So I was delighted this spring to see that my old friend Jesse Kennedy would teach a class at the Learning Center on the History of the Skagit Dams. Jesse can bring enthusiasm to any subject (you’d have to attend one of his defensive driving classes to believe me) and in this case, the subject could not have been more perfectly suited to him. Dr. Kennedy, who studied both ophthalmology and diesel mechanics extensively before migrating into cultural resources, described dam construction with an engineer’s precision and told the story of J.D. Ross and his battle to bring public power to Seattle with a historian’s heart. Turns out it’s a wild story with several wild subplots. Ross single-handedly fought off proponents of privatization and brought the dams in on schedule and under budget to provide more people in Seattle with more power sooner than in other American cities.

Ross was also a renowned expert on lilies and tea plants, who borrowed monkeys and albino deer from Woodland Park Zoo to place on islands in Diablo Lake. The animals, along with a colorful light show and a hearty chicken meal and a ride up the dramatic cable incline used in dam construction, served as attractions for generations of city folks Ross wooed upriver for inexpensive tours from the Depression through the 1960s. When he died, Franklin Roosevelt offered space in Arlington National Cemetery, but Ross had specified that he’d prefer to lie for eternity along Highway 20 in Newhalem. A plaque at the site quotes Roosevelt who heralded Ross as one of “the greatest Americans of our time,” which is particularly impressive considering that Ross was Canadian.

When at last we visited the dams, we saw a rare sight. The dams, overfull from late snow in the high country, were spilling. The spill would be dramatic in any case, all that water, all that power, but when Jesse turned our attention to the construction, the graceful concrete arc to keep the force of the water from shaking the dam to the ground, my heart swelled the same way it does to see the larches on Liberty Bell backlit in fall. Pure beauty. And this, I realized, was why I’d come. Sometimes it takes a little knowledge to nudge you out of your ideological safety zone, a few good stories, to make you see things anew, to make you think.

These days, I’m thinking a whole lot about reclamation. More on that soon.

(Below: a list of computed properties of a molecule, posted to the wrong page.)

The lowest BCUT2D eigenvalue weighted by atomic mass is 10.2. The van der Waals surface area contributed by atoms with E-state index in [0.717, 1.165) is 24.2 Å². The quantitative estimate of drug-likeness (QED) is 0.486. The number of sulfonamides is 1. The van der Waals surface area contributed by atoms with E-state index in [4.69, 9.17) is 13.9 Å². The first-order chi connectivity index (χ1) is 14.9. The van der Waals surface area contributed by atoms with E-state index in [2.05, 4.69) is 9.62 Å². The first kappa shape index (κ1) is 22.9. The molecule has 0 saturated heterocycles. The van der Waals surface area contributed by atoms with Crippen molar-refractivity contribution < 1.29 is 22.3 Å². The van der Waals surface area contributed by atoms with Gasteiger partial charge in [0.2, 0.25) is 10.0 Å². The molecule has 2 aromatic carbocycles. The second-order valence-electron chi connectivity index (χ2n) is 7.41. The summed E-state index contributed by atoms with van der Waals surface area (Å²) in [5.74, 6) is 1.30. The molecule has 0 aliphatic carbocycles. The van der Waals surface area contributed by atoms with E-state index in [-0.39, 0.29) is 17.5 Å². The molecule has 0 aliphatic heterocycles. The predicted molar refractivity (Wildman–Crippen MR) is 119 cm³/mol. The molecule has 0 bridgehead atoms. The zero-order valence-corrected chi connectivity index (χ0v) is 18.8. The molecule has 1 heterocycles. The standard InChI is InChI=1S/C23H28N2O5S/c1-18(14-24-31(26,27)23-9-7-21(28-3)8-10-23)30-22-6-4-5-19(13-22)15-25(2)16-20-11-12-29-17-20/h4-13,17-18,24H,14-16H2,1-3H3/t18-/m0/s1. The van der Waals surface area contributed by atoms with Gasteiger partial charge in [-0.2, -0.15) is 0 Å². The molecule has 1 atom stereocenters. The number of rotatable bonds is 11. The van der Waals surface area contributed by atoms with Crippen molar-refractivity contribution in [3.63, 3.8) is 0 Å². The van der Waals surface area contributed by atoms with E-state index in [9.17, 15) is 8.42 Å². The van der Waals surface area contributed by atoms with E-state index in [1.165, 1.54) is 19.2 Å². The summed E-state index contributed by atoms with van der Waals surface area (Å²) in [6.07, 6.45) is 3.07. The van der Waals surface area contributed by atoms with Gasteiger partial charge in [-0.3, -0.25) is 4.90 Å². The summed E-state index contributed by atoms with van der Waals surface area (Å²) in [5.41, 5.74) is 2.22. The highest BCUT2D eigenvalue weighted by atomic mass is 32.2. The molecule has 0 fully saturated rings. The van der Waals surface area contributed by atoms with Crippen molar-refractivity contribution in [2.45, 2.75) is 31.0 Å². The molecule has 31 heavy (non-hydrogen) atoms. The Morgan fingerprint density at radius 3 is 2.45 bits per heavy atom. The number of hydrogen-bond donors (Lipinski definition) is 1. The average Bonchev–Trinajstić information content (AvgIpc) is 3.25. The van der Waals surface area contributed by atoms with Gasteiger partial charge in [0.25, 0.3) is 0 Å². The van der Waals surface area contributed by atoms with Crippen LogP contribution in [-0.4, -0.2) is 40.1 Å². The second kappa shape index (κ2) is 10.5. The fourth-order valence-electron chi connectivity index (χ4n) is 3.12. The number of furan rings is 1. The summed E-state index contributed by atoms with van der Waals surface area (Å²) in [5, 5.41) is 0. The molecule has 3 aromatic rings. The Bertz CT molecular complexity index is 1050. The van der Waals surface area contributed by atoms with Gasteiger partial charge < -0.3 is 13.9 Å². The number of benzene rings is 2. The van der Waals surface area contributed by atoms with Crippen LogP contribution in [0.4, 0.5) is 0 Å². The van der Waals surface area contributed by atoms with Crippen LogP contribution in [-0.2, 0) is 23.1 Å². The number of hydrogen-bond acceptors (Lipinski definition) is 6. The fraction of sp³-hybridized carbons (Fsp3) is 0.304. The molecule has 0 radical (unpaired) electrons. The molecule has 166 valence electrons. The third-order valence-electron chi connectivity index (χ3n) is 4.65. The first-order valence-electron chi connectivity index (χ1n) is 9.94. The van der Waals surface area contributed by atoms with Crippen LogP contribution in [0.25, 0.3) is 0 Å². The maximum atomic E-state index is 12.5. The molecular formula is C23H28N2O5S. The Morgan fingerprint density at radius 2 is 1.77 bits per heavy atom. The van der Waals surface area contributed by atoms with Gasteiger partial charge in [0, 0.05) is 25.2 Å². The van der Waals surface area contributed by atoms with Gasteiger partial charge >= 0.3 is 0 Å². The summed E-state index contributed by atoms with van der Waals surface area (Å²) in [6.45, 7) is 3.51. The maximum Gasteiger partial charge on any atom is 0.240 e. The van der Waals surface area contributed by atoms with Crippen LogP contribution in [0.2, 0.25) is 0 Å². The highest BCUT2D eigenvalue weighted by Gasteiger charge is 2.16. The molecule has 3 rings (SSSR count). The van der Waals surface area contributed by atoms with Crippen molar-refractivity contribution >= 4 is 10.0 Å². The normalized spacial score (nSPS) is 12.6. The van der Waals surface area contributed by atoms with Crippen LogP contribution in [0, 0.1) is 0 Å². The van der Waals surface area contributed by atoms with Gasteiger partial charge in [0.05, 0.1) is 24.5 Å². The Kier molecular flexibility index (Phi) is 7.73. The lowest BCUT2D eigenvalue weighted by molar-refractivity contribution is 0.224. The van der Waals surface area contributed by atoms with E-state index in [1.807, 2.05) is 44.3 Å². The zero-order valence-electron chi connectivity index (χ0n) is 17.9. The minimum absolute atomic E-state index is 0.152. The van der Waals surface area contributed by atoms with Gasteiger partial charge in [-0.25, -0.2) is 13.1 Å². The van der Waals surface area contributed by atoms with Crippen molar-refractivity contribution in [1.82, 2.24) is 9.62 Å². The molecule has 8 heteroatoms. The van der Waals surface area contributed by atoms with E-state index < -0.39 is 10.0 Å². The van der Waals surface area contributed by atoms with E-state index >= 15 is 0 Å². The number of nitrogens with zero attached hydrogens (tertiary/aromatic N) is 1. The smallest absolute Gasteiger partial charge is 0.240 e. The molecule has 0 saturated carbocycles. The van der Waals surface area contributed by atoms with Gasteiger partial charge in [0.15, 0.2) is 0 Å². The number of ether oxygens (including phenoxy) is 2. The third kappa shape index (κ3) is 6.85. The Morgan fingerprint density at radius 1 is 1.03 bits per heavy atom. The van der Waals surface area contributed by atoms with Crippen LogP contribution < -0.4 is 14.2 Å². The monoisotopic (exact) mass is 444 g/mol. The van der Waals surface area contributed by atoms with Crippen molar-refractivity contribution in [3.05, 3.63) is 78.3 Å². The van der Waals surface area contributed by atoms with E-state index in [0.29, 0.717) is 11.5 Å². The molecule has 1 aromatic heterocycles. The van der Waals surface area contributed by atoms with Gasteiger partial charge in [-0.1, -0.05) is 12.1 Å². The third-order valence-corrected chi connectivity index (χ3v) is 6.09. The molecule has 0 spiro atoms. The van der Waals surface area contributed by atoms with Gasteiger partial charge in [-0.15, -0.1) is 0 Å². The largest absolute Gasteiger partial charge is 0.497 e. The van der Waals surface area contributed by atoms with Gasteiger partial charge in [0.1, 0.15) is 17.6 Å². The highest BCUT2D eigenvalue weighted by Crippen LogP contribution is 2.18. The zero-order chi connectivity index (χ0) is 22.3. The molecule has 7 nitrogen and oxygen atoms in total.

Originally published August 10, 2011 on Ana Maria’s blog.

Ana Maria Spagna’s “Spawning in the Mud”

May 2nd, 2011 | Posted by in Institute News

Editor’s note: The following is an excerpt from Institute writing instructor Ana Maria Spagna’s new collection of essays Potluck: Community on the Edge of Wilderness. Join us at Mount Vernon’s Libation Station on May 6 for a free reading and author reception — more information on this and other readings in Seattle, Concrete, Darrington and elsewhere at www.ncascades.org.

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All summer the threat of a catastrophic wildfire had cast a pall over the valley. Ferns browned up and bowed over. Twigs snapped under Vibram soles, and we winced.  I’d spent so much dread on wildfires that I’d forgotten completely about floods. Besides, after that 100-year flood eight years back, didn’t we have a 92 year hiatus coming?

“Come on,” Laurie said.

She pointed to my boots strewn where I’d left them after my last day of trail work. I pulled them on, and we headed out. The extension cords in the yard were now completely submerged and barely visible. The earth had been too dry for too long, and now it would not accept water, but repelled it, dust-like, so that the whole forest floor was filling up like a series of plastic kiddy pools. Hydrophobic, people would say later: the soil had gone hydrophobic.

Laurie and I splashed on through. As we neared the river, the puddles began moving in rivulets that divided and spread like a crowd racing for their cars after a ball game. We stood on the bank with our camera and waved at neighbors and schoolkids standing on the opposite bank. Laurie jumped up and down and clapped as water sprayed over the top of a small log jam, like surf over tide pools. The kids mimicked her.

I stood still.

The air buzzed with excitement, but I resisted. Sure, as a seasonal laborer on backcountry trail crews, I’d been free to give in to it. We cheered when trail bridges washed out; if it meant more work for us, so be it. Nature wins! we’d say.  And we believed it. The river not only had more might than us, I figured back then, but more right, too. Once, when I worked in Canyonlands in Utah, a visitor had knocked at my door in the middle of the night to tell me about a rattlesnake she’d seen in the backcountry. Someone should do something about it, she said. The park belongs to the rattlesnakes, I said, and I shut the door. For many years I believed something similar about floods. The valley belongs to the river. The difference, of course, was that now that we’d settled down and bought land and built a home, we belonged to the valley too.

On our way back home, a familiar pickup slowed next to us.

“I think it’s gonna get wild,” the driver said.

» Continue reading Ana Maria Spagna’s “Spawning in the Mud”